It could be argued that the more remote from the consequences of the standards the stakeholders are, and the more responsibility for the results can be laid at the feet of someone else, the more stringent the standards are likely to be. A comparison of NAPLAN and ALLS supports this view.
For NAPLAN the standards have been developed in a collaborative effort closely involving state and territory jurisdictions, which have responsibility for the learning and achievement of students in Australian schools. The ALLS standards were set by a group of international experts who have an interest – albeit an altruistic interest – in telling a bad-news story, in order to encourage resourcing for adult learning. Responsibility for adult literacy and numeracy levels is diffused or at least widely shared: among school and training systems, employers, and national social and immigration policies.
In explaining differences in the standards applied by various programs, it is hard to ignore the possibility that part of the explanation can be attributed to the degree of responsibility for attaining the standards by those who set them.
The final key factor in explaining the apparent discrepancies between programs relates to the statistical methods used to report the standards. NAPLAN, PISA and ALLS each use Item Response Theory to rank tasks in order of difficulty and test takers in order of proficiency, enabling reporting of the probability of a test taker responding successfully to a given task.
A crucial point is that policy decisions must be made about the number of bands or levels against which tasks and achievement will be reported, and about the required level of probability of successful response – known as the RP value.
For example, PISA uses an RP value of 62 – meaning that students are said to be ‘at a level’ when they have a 62 per cent chance of responding successfully to tasks at that level. NAPLAN uses a similar RP value to PISA. ALLS, on the other hand, applies an RP value of 80. This is a much more stringent demand, meaning more test takers will appear to be performing at lower levels than if a lower RP value had been selected.
Tables 1 and 2 illustrate the impact that applying different RP values has on explaining the differences between literacy and numeracy standards. The figures in purple indicate the percentages below the minimum standard as defined by PISA and ALLS.
Table 1: PISA 2009 Reading Literacy/ALLS 2006 Prose Literacy
|% below level 2||% at level 2||% at or below level 2|
|PISA Reading Literacy RP 62 (as published)||14.3||20.4||34.7|
|PISA Reading Literacy RP 80||37.8||28.9||66.7|
|ALLS Prose Literacy RP 80 (as published)||15.3||36.7||52.0|
Table 2. PISA 2009 Mathematical Literacy/ALLS 2006 Numeracy
|% below Level 2||% at level 2||% at or below level 2|
|PISA Mathematical Literacy RP 62 (as published)||15.9||20.3||36.2|
|PISA Mathematical Literacy RP 80||39.1||25.9||65.0|
|ALLS Numeracy RP 80 (as published)||19.7||37.0||56.7|
Were PISA to use RP 80, like ALLS, the percentage of students below the minimum standard would rise dramatically and would be much closer to the percentage of people below the ALLS minimum standard.
There is still, however, a sizeable gap. Part of this gap can be attributed to the number of levels or bands in each assessment, and hence the number of locations at which standards can be set.
Interestingly, results released in October 2013 for the most recent adult skills survey, the OECD Programme for the International Assessment of Adult Competencies (PIAAC), were reported using an RP value of 67. While this has the effect of making comparisons with surveys such as PISA more meaningful, it also complicates the mapping of trends since ALLS in 2006. New analysis is required to understand how PIAAC fits into the picture, particularly as the study has not defined a minimum standard in the way that ALLS did.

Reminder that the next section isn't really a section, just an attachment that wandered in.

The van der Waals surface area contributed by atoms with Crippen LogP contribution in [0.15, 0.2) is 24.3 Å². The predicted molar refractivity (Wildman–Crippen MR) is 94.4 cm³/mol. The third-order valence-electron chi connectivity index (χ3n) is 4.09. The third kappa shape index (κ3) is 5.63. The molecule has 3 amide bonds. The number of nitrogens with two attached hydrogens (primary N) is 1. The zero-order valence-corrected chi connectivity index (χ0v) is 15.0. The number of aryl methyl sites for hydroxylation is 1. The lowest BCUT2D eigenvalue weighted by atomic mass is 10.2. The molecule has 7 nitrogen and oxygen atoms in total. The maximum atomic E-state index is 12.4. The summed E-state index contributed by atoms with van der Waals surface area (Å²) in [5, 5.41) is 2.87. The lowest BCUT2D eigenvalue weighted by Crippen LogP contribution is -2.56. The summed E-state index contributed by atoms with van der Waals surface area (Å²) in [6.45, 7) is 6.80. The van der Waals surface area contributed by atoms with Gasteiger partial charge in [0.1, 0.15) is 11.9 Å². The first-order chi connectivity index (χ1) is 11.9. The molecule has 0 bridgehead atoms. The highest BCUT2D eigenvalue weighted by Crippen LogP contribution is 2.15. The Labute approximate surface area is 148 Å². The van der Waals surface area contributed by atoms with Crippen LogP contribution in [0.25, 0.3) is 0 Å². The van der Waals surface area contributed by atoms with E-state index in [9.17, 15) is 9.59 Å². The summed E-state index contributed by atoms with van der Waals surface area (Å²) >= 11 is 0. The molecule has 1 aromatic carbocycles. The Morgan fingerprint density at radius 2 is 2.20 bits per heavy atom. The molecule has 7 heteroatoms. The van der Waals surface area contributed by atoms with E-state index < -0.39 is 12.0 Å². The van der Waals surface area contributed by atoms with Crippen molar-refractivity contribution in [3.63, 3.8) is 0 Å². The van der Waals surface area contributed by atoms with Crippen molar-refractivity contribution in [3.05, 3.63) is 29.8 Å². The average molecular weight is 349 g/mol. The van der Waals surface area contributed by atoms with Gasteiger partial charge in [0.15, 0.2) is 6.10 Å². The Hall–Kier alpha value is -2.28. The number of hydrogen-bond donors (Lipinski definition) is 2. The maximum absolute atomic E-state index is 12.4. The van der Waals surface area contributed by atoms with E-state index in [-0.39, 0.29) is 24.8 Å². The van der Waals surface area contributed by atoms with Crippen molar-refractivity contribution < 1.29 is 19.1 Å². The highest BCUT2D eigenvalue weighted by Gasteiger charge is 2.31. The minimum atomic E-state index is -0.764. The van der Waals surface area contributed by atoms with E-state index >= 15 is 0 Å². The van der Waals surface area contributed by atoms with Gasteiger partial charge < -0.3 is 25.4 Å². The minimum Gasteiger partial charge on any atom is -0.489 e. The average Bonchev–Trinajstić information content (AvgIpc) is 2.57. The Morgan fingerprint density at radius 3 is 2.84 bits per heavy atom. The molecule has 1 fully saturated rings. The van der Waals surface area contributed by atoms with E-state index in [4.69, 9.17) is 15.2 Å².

Aligning the standards
Given the sorts of variation outlined above, the question is whether it is possible to merge these distinct portraits of Australian literacy and numeracy standards into a single profile.
ACER recently commenced a project that aims to represent different standards on a single, coherent continuum of achievement for each discipline. Commissioned by the Victorian Department of Education and Early Childhood Development, the project will align not only NAPLAN, PISA and ALLS, but also the Victorian Certificate of Applied Learning and key Victorian Certificate of Education subjects.
All programs will be mapped against the Australian Core Skills Framework (ACSF), as it has an explicit literacy and numeracy orientation, covers a wide range of competency and is already linked to several of the other programs to be aligned. Since employer groups are increasingly becoming familiar with the ACSF’s design, it also provides a link between the worlds of work and education.
Preliminary work suggests that, roughly speaking, for literacy the minimum standard for PISA (Level 2) is slightly above NAPLAN’s Year 9 minimum standard (Band 6), while the minimum standard for ALLS (Level 3) appears to be just below NAPLAN Band 8 and between PISA Levels 3 and 4. For numeracy, the minimum standard for PISA (Level 2) appears to be just above NAPLAN’s Year 9 minimum standard (Band 6) while the minimum standard for ALLS (Level 3) is between NAPLAN Bands 8 and 9 and slightly above PISA Level 4.
Representing the various programs’ scales on a single continuum is a complex project that will involve a substantial number of subject matter experts independently matching work samples, assessment items or descriptors from one program to another. The project will continue into 2014. ■
This research is the result of a project sponsored by the Victorian Department of Education and Early Childhood Development and the Australian Council for Education Research.